Throughout my week at Freedom Ranch I was amazed at how cold hardy the animals are.  Scott taught me that if you can see snow on an animal’s back, that indicates their coat of fur is trapping their body heat in and keeping them toasty warm.  Who would think that these patient steers are really quite cozy?


 Even the does (female goats) and Levi prefer to eat their breakfast outside on a bright, crisp morning.  The meat herd consists of does that are boer/kiko crosses and are quite hardy.   However,  Levi (the horse) must think he lives somewhere tropical and did not grow a winter coat, so he requires a blanket to stay warm!

 
The chickens have a cozy coop area inside the barn where they spend the winter.  Chickens do not like the snow, as their feet get cold in it! 

I enjoyed checking in on the hens each day and collecting the wonderful eggs they lay.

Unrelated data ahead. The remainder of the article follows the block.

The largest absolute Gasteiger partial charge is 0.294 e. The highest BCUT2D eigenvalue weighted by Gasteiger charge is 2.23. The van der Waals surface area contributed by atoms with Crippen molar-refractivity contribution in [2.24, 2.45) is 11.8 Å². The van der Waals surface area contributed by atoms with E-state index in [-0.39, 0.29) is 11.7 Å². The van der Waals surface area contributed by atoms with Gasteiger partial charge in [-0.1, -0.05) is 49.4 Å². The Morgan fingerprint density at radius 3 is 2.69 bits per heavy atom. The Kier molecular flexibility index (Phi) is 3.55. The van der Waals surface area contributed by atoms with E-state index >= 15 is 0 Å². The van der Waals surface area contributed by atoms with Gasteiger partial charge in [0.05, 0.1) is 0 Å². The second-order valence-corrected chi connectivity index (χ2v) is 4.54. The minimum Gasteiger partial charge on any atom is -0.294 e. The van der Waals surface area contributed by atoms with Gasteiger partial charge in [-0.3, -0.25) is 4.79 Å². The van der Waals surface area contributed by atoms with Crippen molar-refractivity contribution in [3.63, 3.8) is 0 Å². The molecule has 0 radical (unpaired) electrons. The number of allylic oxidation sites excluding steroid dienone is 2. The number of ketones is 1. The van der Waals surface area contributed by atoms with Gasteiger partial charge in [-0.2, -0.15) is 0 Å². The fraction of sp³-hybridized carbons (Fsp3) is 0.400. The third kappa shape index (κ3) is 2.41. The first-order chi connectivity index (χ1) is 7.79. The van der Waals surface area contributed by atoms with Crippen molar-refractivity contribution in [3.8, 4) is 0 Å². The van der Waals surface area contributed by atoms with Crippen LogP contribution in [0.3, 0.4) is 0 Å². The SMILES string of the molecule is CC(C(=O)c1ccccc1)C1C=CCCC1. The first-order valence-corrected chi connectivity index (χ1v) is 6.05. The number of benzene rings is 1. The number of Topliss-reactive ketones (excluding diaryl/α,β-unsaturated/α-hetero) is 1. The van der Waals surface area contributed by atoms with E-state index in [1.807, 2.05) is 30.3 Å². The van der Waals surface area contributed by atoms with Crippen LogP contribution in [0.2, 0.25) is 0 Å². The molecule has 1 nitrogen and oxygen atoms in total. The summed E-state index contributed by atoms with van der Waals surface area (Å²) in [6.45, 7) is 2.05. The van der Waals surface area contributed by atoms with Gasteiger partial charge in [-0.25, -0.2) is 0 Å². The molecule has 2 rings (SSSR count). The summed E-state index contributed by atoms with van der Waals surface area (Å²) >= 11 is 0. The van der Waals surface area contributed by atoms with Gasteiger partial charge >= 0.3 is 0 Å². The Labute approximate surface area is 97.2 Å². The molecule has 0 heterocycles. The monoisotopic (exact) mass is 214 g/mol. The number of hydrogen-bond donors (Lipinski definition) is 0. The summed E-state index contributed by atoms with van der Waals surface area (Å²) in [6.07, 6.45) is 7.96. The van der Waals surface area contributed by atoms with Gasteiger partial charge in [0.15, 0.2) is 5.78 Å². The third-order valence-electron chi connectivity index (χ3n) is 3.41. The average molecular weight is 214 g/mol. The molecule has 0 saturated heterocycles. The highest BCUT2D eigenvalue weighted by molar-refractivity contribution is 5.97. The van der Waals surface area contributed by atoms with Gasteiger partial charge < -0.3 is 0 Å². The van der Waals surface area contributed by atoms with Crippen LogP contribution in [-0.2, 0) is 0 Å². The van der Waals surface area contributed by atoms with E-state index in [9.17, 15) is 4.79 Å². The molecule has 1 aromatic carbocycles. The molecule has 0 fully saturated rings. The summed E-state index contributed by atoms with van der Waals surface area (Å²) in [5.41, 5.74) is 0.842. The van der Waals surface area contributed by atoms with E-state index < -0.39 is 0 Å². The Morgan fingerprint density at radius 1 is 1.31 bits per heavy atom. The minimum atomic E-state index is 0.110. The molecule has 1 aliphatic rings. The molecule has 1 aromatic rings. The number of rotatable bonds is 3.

Did you know eggs come in a variety of colors?  I found pink, light brown, dark brown and even blue eggs! 

 

There were a few freshenings (or kiddings, as goat births are called) while I was visiting.  Ramona had triplets, which is not unusual.  Scott, Sharon and I worked together to help the does dry the kids off and dipped their umbilical cords in iodine to prevent infection.



There is a corner of the birthing stall with a heat lamp to allow the newborns to stay cozy for a few days after being born.  I quickly realized why the kids love cuddling up in there!  The lamp emits a red light so the kids can get some sleep without having a bright white light keeping them awake. 

 
  Sharon also loves sharing her knowledge with students at the local school, Hamilton Central.  She spent a few hours one afternoon teaching the ag students about the basic principles of cheesemaking.  The students got to make three different ricotta cheeses and taste the results too! 




Happy trails…until we meet again after my next adventure!!